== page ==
Andy Naselli: How to Disagree with Other Christians about Disputable Matters

8524 reads

There are 20 Comments

Steve Newman's picture

Are we assuming, as in the case of the "carnivores vs. vegetarians" dispute in Romans 14, that both sides of the agreement are "morally neutral" as Paul shows they are in this passage? Since we haven't seen the applications yet, it is hard to argue if they are or are not proper applications. 

I would guess that would lead into the "is music morally neutral? argument, for example.

But since we don't know what the applications are at this point, let's hold off on that. Don't want to assume anything.

Anne Sokol's picture

to those who couldn't, in good conscience, eat the meat, the meat was not morally neutral.

so it might be more helpful to recognize that music can be morally subjective.

convictions become moral issues for the one holding the conviction.

dcbii's picture

EditorModerator

I have seen two extremes on Romans 14 applications, neither of which is usually helpful to the discussion.

1. The passage applies only to the things listed in the passage and therefore doesn't apply to "Issue X" today.  Even if those who espouse this position can't bring themselves to say that the text says that directly, they do so practically, since nothing that comes up today is ever "disputable" in their minds.

2. Everything not covered explicitly in scripture falls into the area of disputable things.  The people that believe this generally reject any application of biblical principle to "Issue X."

Before we can apply Romans 14 to any issue, we first have to determine (as in Steve's example above) whether something truly fits the category.  That is where the hard work is.  People with both of the above views generally want to avoid that hard work and make the application easy.  We need to be Berean in our thinking and resist the temptation to try to take all effort out of discernment.  There's a reason we need to rely on God for wisdom.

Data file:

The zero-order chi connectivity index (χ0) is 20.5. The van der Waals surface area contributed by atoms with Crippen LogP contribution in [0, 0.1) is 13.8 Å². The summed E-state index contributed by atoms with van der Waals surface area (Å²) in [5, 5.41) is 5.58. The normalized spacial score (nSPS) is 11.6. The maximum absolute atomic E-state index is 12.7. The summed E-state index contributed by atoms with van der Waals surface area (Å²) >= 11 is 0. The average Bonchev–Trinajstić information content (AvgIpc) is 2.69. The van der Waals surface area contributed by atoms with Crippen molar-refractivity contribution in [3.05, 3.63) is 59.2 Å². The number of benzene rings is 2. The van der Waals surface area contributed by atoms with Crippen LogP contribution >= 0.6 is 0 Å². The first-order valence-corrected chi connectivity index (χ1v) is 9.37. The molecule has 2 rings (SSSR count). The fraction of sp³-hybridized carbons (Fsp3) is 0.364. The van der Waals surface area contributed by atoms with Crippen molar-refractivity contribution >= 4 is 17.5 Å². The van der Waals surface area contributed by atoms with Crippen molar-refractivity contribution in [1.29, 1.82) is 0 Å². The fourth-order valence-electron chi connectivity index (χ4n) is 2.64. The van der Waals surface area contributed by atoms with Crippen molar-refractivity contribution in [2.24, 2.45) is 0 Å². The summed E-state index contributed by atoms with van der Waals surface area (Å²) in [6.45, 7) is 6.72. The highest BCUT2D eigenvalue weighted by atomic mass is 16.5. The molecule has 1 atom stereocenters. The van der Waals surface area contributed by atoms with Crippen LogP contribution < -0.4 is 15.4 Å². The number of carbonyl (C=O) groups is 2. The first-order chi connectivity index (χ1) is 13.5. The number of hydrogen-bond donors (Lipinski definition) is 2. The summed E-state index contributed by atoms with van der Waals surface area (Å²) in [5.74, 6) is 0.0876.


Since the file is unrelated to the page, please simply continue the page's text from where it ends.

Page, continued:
Dave Barnhart

Mark_Smith's picture

I listened to get the list myself. He listed 17 so called 3rd level issues, defined as topics Christians in the same church should be able to disagree about and remain together. I disagree with several of them as being 3rd level issues.

Sabbath (can you eat out on Sunday, mow lawn, etc), Entertainment, Language/Cursing, Dress, Smoking/Drinking, Money/Giving/Debt, Holidays, When to Have Children/Birth Control, Parenting, Education, Dating/Courting, Church Meeting Times/Schedule/Multi Campus, End Times, Music, Bible Translations, Politics, Environment.

To me there are several I disagree as being 3rd level.

 

Drinking/Smoking - If I go to a restaurant and see a deacon drinking a Bud at the bar with a cigarette in his mouth…I lost respect for him and the church that allows that. I couldn’t accept that.

Music–not quite that simple to list as a agree to disagree issue. Music styles tell you a lot about other beliefs. I think THIS IS THE ISSUE Andy had in mind in preaching this sermon.

End Times– Not a 3rd level issue to me. I would never join a church that was not pre-trib dispensational. By the way, I have never read, not will I read, the Left Behind novels.
 

Mark_Smith's picture

Most of the 17 issues he lists are 3rd level. I mean really, who cares if you go grocery shopping on Sunday afternoon? Even touchier, how many churches have split over watching an occasional rated R movie. I personally don't know of any (as if that is the key test!).

 

But, there are some serious ones here. The MUSIC issue has caused serious problems. Dismissing it as a mere 3rd level issue is ridiculous. It has been discussed a lot so I'll move on.